KATE SNOW, CNN CORRESPONDENT: Well, Natalie, a flurry of activity here just before noon. We are awaiting for spokesman Craig Waters to come out at any time now and probably just tell us about what was filed here this morning. I can tell you, it was briefs were due by noon today on that case that you mentioned, Judge Sanders Sauls' ruling on Monday, in which he denied Al Gore's request to basically challenge and contest the results from Palm Beach County and Miami-Dade and Nassau counties.
The Bush team, as expected, said that they wanted to uphold the decision from Judge Sanders Sauls. They said that Sauls made the right decision. Reading from their brief now, they say: "The best exercise of this court's discretion in Florida's interest and the in the nation's interest would be to decline to hear this appeal. Bring an end," in their words, "to the many weeks of election discord and uncertainty."
The Gore team, a very different view: They filed a 53-page brief with the court, arguing that Judge Sauls made the wrong decision. They say that he made -- quote -- "fundamental errors of law." And they, of course, want the seven justices to review some 14,000 so- called undervotes, some ballots from Palm Beach County and Miami-Dade. All this will be taken up again tomorrow in oral argument -- half-an- hour for each side at 10:00 a.m. tomorrow morning in this court.
Now, Governor Jeb Bush spoke a little while ago. And he says, depending on what happens in this courtroom, it could determine whether the state legislature should get involved.
(BEGIN VIDEO CLIP)
GOV. JEB BUSH (R), FLORIDA: They're trying to figure out what the proper thing to do is. And I'm just going to let them do it. They don't need my advice anymore.
QUESTION: You have no big feeling one way of the other?
J. BUSH: My advice...
QUESTION: What was your advice to them?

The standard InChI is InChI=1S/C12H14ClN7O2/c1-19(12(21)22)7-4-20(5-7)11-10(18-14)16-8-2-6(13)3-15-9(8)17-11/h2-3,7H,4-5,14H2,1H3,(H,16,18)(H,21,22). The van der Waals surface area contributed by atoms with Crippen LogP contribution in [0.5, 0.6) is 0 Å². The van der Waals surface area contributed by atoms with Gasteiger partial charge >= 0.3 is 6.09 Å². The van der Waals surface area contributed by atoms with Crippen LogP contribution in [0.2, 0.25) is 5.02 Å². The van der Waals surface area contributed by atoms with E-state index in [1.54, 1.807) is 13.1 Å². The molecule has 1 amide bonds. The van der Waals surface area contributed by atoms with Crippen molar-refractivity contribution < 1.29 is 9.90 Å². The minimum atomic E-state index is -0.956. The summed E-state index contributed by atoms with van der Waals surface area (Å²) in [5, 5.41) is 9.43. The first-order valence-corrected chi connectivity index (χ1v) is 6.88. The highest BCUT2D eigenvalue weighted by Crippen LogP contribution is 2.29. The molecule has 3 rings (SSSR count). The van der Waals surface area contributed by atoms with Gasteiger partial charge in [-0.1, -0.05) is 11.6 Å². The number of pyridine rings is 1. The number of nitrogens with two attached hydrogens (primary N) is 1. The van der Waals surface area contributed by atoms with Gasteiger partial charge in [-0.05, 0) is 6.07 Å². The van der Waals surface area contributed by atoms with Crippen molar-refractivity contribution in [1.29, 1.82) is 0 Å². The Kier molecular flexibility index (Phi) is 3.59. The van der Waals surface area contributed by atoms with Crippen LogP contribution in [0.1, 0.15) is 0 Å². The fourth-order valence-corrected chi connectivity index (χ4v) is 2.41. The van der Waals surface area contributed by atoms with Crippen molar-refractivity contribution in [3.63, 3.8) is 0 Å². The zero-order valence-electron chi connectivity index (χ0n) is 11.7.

J. BUSH: Well, I mean, what I've stated consistently, which is that the legislature should act if there's reason to act. And they shouldn't if there isn't. And that depends on if there's a certified slate of electors that exist. Today there are. But in the Florida Supreme Court today or tomorrow, there is going to be a hearing. Is it tomorrow?
J. BUSH: Tomorrow, there's a hearing. And based on that, that may all change. And prior to December 12, there may be a new certified winner. I don't know. And I think the legislature should be focused on their constitutional duties in the time of uncertainty, rather than if there's, you know, a certified winner.
(END VIDEO CLIP)
SNOW: Again, Governor Jeb Bush expressing all of the uncertainty about what's happening here. It's moving so quickly in Tallahassee. If the Supreme Court of Florida were to decide to take up Gore's appeal, if they were to decide to perhaps count votes, that could determine what the legislature does. At this point, Republicans in the statehouse and in the Senate have talked about holding a special session, particularly those on the House side have been pushing for it.
We are told that Republicans are still considering doing this on Friday, perhaps holding a special session as soon as Friday. But again, it's yet to be determined -- Natalie, back to you.
ALLEN: All right, Kate Snow in Tallahassee.
The Bush campaign is watching the Tallahassee courts today, of course, while preparing for a possible move into the White House.
For the latest about that, here's CNN's Jeanne Meserve in Austin -- Jeanne.